Wayman Tisdale was one of those rare talents who made his mark excelling at two different careers. Most sports fans know that Tisdale was an outstanding basketball player at the University of Oklahoma and later an all-star in the NBA for many years. But in addition to playing power forward he also played the bass and enjoyed a successful run as a jazz recording artist during, and after, his NBA career. Sadly, Tisdale died of bone cancer in 2009 at the relatively young age of 44.
I’ve never heard any of the early jazz albums Tisdale recorded, always dismissing them as probably being nothing more than innocuous “Smooth Jazz,” but after reading about The Fonk Record, a project he was working on before he passed away (and released in 2010), I was intrigued. I had considered ordering a copy online but was happily surprised to find the CD here in Bangkok at the Gram music shop in the Emporium. This album, as its title suggests, steers firmly into funky waters, and was clearly a labor of love for Tisdale. It features legendary funk masters George Clinton and George Duke, along with other kindred musicians, gloriously dealing up the “fonk”. Besides being a lasting musical memorial to Tisdale, this is simply a joyous, unrestrained musical romp; fun and funky stuff to make your rump shake, and a few slow jams to make you smile. One description from the label put it quite succinctly, calling this “a wild ride into the glory days of funk, when Parliament-Funkadelic, Earth Wind & Fire, and the Gap Band ruled the scene.” Say no more. You know need this one.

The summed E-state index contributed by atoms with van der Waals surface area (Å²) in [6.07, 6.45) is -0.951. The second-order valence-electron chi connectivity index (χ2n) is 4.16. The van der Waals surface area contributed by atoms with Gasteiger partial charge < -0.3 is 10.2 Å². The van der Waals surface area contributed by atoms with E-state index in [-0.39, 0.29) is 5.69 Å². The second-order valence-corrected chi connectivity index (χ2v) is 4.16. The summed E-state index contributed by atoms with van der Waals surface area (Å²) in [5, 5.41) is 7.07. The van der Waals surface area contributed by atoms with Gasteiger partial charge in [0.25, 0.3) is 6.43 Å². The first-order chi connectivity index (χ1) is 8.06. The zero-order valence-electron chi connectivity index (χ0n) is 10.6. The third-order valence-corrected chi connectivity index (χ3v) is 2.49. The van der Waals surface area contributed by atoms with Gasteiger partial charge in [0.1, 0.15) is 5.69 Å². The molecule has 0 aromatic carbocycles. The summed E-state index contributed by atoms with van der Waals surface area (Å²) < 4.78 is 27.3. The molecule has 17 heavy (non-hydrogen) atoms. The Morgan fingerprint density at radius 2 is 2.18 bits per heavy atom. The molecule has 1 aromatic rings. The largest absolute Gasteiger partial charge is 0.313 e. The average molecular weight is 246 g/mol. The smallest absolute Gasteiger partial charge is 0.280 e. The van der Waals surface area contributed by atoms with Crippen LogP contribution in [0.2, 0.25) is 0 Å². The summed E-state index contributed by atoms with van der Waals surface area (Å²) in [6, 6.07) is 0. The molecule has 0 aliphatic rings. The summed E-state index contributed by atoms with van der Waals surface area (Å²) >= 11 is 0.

I enjoyed The Fonk Record so much that I may even explore some of the other CDs in Tisdale’s catalogue, even if they are closer to smooth jazz. Hell, they can’t be that bad. Tisdale was obviously a talented musician and loved what he did — both on the court and in the studio — and further evidence of that can be seen — and heard — next month when the Wayman Tisdale Story, a special CD/DVD package, is released. This set will include a music CD with 13 tracks and a 66-minute documentary about Tisdale’s life, in his own words.